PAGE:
Devils Hole pupfish in the Ash Meadows Fish Conservation Facility in Nevada’s Amargosa Valley. These individuals hatched from eggs removed from Devils Hole in November 2013. Males with the blue tint court the olive colored females. Eggs are deposited on the yarn “spawning mops.” (Photo by Olin Feuerbacher, U.S. Fish and Wildlife Service)
BERKELEY — Scientists estimate that fewer than 100 Devils Hole pupfish remain in their Mojave Desert home, but a conservation biologist at the University of California, Berkeley, is giving important guidance in the efforts to rescue them by establishing a captive breeding program.
Considered the world’s rarest fish, with one of the smallest geographic ranges of any wild vertebrate, the tiny pupfish (Cyprinodon diabolis) – about one-inch long as an adult – neared extinction in spring 2013 when populations dropped to an all-time low of 35 observable pupfish. While more recent fish counts showed some recovery, the species is considered critically endangered.
The dire situation spurred the U.S. Fish and Wildlife Service to open the Ash Meadows Fish Conservation Facility, which is less than a mile from Devils Hole. Previous attempts to establish refuge populations of pupfish have not fared well, either because the transplanted fish did not survive or because they cross-bred with other species of pupfish. Biologists from the agencies managing the pupfish captive breeding program wanted a risk assessment to determine which methods have the highest chance of success.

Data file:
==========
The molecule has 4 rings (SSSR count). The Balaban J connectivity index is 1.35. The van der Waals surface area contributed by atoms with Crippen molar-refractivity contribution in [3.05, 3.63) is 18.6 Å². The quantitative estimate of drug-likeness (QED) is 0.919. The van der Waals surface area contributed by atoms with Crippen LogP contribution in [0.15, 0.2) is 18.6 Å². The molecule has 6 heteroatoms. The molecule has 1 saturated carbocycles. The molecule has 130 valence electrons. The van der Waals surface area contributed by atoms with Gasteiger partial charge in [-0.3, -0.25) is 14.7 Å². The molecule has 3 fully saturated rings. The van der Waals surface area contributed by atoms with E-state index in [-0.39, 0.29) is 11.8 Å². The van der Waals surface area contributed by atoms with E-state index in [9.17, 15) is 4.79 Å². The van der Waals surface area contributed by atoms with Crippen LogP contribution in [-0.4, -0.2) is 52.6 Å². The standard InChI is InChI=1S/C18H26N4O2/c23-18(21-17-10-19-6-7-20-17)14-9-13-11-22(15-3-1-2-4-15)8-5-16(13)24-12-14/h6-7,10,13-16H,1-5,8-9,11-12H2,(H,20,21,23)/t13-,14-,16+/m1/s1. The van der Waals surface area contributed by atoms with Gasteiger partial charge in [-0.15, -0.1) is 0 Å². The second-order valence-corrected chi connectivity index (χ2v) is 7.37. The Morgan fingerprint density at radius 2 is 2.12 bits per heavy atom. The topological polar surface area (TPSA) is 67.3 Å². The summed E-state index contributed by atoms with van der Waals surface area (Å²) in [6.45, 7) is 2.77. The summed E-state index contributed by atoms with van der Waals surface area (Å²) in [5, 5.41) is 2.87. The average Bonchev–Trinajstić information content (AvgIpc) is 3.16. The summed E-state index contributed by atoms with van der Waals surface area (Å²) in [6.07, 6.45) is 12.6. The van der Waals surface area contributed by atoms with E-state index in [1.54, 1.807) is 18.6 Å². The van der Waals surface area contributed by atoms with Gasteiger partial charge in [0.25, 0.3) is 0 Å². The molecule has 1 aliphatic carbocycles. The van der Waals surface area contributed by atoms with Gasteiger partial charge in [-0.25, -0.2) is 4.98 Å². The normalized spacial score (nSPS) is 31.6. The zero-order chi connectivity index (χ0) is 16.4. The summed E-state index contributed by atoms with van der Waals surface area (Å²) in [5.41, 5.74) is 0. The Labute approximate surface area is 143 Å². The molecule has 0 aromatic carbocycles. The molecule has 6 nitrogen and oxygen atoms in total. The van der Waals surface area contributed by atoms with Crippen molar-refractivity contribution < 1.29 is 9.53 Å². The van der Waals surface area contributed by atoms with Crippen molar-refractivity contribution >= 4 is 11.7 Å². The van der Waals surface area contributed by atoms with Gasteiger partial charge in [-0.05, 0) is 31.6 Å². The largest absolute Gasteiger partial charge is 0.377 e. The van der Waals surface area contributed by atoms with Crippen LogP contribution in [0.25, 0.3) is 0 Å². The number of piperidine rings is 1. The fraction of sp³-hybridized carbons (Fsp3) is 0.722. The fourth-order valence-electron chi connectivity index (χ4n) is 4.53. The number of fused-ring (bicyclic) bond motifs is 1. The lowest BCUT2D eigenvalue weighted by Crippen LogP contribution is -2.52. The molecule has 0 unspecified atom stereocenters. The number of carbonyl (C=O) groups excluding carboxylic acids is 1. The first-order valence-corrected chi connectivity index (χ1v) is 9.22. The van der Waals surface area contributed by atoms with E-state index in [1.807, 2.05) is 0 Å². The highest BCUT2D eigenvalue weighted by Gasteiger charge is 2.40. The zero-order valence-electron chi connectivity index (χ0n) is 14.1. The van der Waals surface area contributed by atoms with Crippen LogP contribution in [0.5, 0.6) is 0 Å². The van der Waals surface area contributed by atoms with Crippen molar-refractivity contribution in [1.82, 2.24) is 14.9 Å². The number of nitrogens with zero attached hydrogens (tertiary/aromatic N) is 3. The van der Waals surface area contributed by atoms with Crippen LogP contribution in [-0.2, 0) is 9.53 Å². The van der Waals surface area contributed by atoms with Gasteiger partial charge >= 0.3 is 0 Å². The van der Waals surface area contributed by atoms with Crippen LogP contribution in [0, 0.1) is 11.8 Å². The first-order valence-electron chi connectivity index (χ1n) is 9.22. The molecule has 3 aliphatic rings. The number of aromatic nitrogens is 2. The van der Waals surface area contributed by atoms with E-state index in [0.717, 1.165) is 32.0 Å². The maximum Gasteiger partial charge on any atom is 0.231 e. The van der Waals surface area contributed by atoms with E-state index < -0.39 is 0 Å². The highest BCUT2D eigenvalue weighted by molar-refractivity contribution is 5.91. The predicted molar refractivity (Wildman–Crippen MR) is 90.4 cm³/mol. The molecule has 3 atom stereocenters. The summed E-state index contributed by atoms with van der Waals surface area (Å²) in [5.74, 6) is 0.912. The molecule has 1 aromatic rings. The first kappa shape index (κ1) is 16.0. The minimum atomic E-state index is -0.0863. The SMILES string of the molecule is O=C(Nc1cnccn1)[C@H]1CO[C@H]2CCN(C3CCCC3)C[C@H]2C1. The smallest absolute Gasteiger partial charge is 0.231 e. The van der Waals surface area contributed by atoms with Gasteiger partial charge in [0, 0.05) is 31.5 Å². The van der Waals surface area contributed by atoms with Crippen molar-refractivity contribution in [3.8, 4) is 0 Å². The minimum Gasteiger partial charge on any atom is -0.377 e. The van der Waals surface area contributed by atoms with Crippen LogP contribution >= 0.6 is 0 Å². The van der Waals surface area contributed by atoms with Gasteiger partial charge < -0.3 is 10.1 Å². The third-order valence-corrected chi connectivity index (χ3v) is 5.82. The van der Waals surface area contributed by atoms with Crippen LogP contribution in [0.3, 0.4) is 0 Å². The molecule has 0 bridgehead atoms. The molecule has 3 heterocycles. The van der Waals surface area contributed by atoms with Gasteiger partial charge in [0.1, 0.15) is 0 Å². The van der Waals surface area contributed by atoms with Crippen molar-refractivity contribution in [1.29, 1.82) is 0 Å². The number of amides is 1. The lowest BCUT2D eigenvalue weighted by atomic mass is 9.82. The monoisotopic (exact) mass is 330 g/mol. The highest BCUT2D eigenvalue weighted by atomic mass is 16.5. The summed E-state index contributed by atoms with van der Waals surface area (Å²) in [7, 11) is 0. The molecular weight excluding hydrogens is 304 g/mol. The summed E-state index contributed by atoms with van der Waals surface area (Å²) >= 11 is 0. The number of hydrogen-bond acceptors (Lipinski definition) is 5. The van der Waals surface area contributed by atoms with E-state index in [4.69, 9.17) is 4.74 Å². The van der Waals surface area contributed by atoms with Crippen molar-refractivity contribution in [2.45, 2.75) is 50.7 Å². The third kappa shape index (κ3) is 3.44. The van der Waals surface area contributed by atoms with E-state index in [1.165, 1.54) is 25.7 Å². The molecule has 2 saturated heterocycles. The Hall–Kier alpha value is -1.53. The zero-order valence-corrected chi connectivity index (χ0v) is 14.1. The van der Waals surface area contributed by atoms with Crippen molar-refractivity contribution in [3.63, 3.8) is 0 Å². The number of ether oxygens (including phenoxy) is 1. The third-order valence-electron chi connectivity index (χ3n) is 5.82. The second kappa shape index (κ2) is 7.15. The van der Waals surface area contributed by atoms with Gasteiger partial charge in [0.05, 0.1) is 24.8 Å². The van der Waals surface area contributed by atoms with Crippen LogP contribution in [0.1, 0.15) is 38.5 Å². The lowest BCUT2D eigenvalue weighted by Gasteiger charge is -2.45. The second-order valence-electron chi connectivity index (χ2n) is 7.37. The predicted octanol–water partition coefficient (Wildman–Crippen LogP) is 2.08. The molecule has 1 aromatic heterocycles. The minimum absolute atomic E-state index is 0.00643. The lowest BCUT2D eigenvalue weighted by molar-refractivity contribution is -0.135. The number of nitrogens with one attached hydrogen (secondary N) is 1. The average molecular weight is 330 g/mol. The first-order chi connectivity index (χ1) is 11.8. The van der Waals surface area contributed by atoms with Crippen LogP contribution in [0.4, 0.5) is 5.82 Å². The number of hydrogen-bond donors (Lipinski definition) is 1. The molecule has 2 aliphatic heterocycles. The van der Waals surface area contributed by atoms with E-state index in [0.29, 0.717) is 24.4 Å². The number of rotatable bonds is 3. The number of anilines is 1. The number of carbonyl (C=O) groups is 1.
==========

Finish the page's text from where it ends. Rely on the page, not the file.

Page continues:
A risk analysis by Steven Beissinger, UC Berkeley professor of environmental science, policy and management, found that when it came to reducing impact on the wild population, it was better to transfer pupfish eggs to a captive breeding facility rather than adults, and that it was preferable to transfer fish in the fall, when the population tends to be larger, rather than in the spring.
In addition, Beissinger found that moving more than six adults per year for three consecutive years rapidly increases the risk of extinction. The results, published today (Tuesday, Sept. 9) in the open-access journal PeerJ, showed that the wild pupfish faces a 28 to 32 percent risk of extinction over the next 20 years.
“The study really puts out more empirically the risk of extinction for this fish,” said Kevin Wilson, an aquatic ecologist at Death Valley National Park who is working on the recovery of the pupfish. “These findings are providing us with very good tools for our toolbox.”
Article written by Sarah Yang, UC Berkeley Media Relations